Lambert soon signed on her first customer, clothing designer Ruby Sanders, formerly of Tubac and now of Green Valley. Sanders' Ruby Jane line, a higher-end clothing collection, is now assembled at Arizona Apparel, which moved to commercial space in a quiet corner of Green Valley's Ward Lane after Lambert realized she needed more room.
Since then, Lambert, 66, has developed contracts to manufacture other women's clothing, commercial embroidery, and her largest client, Dirty Girl Gaiters ankle protectors for recreationalists.
Her five employees and two contract staff who work from home produce 1,500 pairs a month. The gaiters were founded by fashion-conscious marathoner Xy Weiss of California in 2004.
Building a business is tough enough, but Lambert has also had to worry about the economy this year. Blame it on the election, she says, which has been “horrendously bad” for business.
“Everybody's hanging on to everything because they don't know what's coming.”
She said it's not unusual to feel a slack in business, but that's often not until December or January.
“But this year it was in mid-September.”
She expects to see an upsurge soon in embroidery orders, as is typical before the holidays.
With the gaiters, Dirty Girl determines what patterns and colors of four-way stretch Spandex will be produced; Lambert's staff cut, assemble and ship the gaiters to customers worldwide.
The product is a hit with joggers, cyclists, hikers and others, shielding them from dirt, brush, rocks and the like. Reflective versions also make good safety wear, increasing user visibility at night.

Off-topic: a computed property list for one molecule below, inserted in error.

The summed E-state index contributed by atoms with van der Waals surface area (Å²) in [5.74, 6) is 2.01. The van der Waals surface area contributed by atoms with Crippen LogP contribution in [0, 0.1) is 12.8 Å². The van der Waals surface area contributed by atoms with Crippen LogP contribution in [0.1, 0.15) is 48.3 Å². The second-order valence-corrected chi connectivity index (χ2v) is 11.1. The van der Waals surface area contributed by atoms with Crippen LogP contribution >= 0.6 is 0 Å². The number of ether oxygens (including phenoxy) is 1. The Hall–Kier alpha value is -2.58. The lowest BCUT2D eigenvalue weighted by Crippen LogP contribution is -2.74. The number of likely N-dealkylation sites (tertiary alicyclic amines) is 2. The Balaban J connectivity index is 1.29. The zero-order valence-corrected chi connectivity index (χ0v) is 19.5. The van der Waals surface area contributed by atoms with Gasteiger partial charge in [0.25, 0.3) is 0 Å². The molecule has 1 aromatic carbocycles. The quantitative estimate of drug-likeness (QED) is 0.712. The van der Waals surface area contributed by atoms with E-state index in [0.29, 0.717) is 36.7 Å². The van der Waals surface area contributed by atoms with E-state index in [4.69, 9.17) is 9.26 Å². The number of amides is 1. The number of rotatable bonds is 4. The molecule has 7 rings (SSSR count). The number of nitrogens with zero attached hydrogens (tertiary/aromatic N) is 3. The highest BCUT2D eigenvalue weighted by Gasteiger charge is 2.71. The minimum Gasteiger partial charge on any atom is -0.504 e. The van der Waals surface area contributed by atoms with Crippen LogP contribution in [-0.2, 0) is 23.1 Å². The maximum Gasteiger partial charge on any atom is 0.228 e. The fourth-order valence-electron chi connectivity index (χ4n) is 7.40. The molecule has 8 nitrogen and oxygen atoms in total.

Every six months, another 36 rolls of fabric arrive in Green Valley with new patterns. Popular themes include skulls, swirls and food items, with the widest-sought color, black. Metallics and neons are also hot.
With her own business, “The biggest challenge has been finding competent help,” she said. “Sewing is not something many people do anymore.”
Despite the recent economic downturn, she sees signs the apparel industry is “definitely” returning to the U.S. after years of being farmed out to foreign countries, where labor costs are rising and quality can be inconsistent. She's getting more calls all the time from people wanting American-made products and is gratified to be part of that movement. Old Glory hangs in the shop, and it's motto is “Keeping it Made in America.”
Starting her own business was fun but scary. The move to Green Valley helped by sparing some commuter expenses, Tucson taxes, and she likes it here.
“No matter how much you prepare, there are still a lot of unknowns,” Lambert said. “It's been extremely exciting with the roller coaster market.”